Acknowledging these inevitable interplays between science and politics – from identifying what counts, to who can do the counting, from the economic sustainability of research to its international reach and implementation – is important. If science is not objective and always political, then we need to focus more on ensuring scientific values are integrated with ethical and social values. On an institutional scale, that is what the Wellcome and other funders are doing when they seek to improve ‘research cultures’, by addressing the systemic racism, sexism and inequality that can exist within academic environments. On an international scale, it means championing core values, such as empathy, transparency and equity, and ensuring these are built into organisational strategies, scientific practice and funding systems to rebuild public trust and accountability. This is a vital step in challenging the ever-rising problem of ‘Fake News,’ which threatens not only the basis of Western democracy, but also, as conspiracy theories about Covid-19 have shown, the belief in science itself.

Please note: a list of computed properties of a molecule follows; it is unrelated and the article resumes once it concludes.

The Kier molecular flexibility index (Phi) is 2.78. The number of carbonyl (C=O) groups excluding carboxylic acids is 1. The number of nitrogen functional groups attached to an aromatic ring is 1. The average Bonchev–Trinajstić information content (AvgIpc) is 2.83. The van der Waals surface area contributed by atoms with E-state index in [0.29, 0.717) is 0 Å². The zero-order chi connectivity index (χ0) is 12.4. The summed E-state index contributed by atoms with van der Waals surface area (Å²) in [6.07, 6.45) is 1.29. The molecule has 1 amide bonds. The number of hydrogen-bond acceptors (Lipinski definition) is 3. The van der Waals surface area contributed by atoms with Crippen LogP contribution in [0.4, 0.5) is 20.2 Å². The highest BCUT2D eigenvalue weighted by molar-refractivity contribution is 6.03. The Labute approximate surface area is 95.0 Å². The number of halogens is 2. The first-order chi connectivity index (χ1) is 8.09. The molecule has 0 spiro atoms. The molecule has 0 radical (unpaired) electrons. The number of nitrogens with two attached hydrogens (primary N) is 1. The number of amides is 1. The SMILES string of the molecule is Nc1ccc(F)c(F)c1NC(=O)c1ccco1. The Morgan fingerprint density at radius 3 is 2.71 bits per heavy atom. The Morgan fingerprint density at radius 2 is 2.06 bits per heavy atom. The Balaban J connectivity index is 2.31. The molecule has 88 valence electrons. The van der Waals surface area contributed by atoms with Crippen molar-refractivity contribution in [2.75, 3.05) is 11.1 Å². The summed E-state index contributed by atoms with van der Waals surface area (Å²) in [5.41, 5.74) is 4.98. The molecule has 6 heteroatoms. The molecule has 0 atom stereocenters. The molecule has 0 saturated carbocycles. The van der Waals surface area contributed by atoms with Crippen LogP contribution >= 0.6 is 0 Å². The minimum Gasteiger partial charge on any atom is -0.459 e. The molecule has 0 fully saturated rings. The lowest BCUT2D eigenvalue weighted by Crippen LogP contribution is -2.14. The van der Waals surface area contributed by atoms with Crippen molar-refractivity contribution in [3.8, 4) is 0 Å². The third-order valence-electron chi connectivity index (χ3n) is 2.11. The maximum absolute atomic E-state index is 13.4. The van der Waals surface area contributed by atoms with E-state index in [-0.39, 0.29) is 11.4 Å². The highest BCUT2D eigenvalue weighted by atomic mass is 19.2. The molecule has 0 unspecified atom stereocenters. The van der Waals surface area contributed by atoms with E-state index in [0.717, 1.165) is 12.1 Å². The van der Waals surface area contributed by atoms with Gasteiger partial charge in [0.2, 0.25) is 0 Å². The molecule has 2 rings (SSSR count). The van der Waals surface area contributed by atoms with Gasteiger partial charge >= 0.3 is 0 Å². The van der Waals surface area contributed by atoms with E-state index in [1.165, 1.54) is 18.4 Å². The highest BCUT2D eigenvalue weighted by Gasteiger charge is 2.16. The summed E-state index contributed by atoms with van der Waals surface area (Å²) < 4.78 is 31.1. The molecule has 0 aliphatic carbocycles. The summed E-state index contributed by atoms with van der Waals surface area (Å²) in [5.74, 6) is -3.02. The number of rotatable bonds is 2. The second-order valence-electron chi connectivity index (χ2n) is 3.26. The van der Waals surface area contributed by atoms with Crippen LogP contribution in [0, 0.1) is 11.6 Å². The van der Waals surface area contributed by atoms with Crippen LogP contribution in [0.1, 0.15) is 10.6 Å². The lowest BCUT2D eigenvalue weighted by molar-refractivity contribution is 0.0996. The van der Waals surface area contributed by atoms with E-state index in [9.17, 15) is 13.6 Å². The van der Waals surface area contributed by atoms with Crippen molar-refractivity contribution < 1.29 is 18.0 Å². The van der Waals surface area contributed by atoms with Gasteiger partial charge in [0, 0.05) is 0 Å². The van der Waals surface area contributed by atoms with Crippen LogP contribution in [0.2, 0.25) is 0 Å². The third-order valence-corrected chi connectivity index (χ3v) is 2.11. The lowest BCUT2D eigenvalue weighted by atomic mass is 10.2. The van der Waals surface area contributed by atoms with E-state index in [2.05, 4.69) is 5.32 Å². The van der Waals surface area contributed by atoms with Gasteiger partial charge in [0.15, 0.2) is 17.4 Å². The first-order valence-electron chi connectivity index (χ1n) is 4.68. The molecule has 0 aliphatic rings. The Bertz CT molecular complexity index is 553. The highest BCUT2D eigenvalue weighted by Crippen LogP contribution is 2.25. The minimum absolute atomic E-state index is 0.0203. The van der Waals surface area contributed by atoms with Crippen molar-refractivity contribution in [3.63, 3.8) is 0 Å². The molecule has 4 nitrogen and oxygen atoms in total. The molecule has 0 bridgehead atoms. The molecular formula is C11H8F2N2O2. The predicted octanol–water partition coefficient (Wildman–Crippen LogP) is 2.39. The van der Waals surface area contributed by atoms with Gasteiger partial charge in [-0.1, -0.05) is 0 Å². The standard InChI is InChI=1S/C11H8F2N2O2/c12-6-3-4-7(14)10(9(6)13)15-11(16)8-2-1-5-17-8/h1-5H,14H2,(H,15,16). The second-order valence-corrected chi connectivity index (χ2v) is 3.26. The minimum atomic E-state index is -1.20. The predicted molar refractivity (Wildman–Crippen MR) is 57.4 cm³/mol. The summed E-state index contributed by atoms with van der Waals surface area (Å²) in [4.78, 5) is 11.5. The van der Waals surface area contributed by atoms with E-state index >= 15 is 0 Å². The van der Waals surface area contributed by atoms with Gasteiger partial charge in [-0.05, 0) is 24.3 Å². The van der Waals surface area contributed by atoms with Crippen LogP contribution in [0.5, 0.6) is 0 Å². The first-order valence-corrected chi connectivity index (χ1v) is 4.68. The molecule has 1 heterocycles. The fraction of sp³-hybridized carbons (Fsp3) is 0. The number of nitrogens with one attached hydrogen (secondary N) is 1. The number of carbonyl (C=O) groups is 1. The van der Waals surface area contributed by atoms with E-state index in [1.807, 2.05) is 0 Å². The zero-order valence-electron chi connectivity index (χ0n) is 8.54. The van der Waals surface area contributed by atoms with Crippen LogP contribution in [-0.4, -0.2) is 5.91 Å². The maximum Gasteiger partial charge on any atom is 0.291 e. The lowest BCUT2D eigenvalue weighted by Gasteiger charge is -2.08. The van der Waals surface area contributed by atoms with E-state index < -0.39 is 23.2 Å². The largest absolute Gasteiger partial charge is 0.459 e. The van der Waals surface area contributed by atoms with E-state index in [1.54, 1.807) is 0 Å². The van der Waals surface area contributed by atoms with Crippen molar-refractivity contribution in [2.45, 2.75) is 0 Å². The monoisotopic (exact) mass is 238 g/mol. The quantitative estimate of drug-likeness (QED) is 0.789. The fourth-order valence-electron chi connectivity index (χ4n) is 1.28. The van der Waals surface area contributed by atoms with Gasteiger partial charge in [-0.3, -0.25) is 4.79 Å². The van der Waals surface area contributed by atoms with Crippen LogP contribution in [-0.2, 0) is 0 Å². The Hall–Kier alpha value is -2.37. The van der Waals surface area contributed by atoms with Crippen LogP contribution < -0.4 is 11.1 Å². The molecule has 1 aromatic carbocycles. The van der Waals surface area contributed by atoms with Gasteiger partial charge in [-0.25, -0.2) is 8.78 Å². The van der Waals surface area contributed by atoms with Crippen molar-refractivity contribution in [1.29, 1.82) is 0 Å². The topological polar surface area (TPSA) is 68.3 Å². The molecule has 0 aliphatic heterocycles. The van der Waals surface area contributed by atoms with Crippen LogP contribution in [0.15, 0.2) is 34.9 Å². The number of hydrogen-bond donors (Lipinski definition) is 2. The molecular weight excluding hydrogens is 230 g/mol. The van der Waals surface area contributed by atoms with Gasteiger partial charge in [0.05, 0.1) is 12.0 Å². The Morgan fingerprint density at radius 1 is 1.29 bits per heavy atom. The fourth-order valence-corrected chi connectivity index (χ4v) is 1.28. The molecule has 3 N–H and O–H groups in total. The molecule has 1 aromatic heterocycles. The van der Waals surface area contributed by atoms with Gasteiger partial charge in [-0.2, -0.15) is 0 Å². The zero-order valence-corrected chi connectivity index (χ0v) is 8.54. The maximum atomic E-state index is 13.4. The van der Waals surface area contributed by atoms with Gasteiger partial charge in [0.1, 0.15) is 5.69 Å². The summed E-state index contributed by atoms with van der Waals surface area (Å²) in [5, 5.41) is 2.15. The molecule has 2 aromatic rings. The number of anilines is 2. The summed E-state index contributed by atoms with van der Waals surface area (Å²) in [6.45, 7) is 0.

Dr Fay Bound Alberti is a Reader in History and UKRI Future Leaders Fellow at the University of York and Foundation Future Leaders Fellow at the Foundation for Science and Technology.